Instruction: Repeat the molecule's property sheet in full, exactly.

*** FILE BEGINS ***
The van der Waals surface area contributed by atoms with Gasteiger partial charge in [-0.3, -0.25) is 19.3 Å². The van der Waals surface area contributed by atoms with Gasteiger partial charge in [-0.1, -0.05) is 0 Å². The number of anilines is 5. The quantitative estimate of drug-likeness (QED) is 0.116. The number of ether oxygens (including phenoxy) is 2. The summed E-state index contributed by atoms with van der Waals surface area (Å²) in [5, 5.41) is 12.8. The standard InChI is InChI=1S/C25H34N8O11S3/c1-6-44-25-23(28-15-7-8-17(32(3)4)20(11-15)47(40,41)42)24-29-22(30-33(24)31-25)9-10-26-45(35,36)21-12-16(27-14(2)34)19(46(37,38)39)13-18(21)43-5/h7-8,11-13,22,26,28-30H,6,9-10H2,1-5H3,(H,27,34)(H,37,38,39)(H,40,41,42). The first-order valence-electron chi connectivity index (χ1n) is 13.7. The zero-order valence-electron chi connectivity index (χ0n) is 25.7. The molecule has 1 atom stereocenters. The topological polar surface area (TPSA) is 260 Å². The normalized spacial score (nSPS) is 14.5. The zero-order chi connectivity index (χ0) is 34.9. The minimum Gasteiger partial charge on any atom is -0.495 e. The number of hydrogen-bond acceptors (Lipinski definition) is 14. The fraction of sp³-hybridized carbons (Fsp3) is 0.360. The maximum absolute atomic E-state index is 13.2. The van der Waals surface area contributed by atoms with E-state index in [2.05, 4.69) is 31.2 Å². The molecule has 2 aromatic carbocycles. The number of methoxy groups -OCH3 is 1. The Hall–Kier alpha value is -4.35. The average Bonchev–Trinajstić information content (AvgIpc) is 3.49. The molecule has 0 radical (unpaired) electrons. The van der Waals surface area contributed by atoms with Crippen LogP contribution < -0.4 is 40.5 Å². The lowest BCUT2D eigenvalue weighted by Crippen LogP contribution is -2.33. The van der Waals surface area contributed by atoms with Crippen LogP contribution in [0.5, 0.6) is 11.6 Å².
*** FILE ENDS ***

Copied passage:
The van der Waals surface area contributed by atoms with Gasteiger partial charge in [-0.3, -0.25) is 19.3 Å². The van der Waals surface area contributed by atoms with Gasteiger partial charge in [-0.1, -0.05) is 0 Å². The number of anilines is 5. The quantitative estimate of drug-likeness (QED) is 0.116. The number of ether oxygens (including phenoxy) is 2. The summed E-state index contributed by atoms with van der Waals surface area (Å²) in [5, 5.41) is 12.8. The standard InChI is InChI=1S/C25H34N8O11S3/c1-6-44-25-23(28-15-7-8-17(32(3)4)20(11-15)47(40,41)42)24-29-22(30-33(24)31-25)9-10-26-45(35,36)21-12-16(27-14(2)34)19(46(37,38)39)13-18(21)43-5/h7-8,11-13,22,26,28-30H,6,9-10H2,1-5H3,(H,27,34)(H,37,38,39)(H,40,41,42). The first-order valence-electron chi connectivity index (χ1n) is 13.7. The zero-order valence-electron chi connectivity index (χ0n) is 25.7. The molecule has 1 atom stereocenters. The topological polar surface area (TPSA) is 260 Å². The normalized spacial score (nSPS) is 14.5. The zero-order chi connectivity index (χ0) is 34.9. The minimum Gasteiger partial charge on any atom is -0.495 e. The number of hydrogen-bond acceptors (Lipinski definition) is 14. The fraction of sp³-hybridized carbons (Fsp3) is 0.360. The maximum absolute atomic E-state index is 13.2. The van der Waals surface area contributed by atoms with E-state index in [2.05, 4.69) is 31.2 Å². The molecule has 2 aromatic carbocycles. The number of methoxy groups -OCH3 is 1. The Hall–Kier alpha value is -4.35. The average Bonchev–Trinajstić information content (AvgIpc) is 3.49. The molecule has 0 radical (unpaired) electrons. The van der Waals surface area contributed by atoms with Crippen LogP contribution < -0.4 is 40.5 Å². The lowest BCUT2D eigenvalue weighted by Crippen LogP contribution is -2.33. The van der Waals surface area contributed by atoms with Crippen LogP contribution in [0.5, 0.6) is 11.6 Å².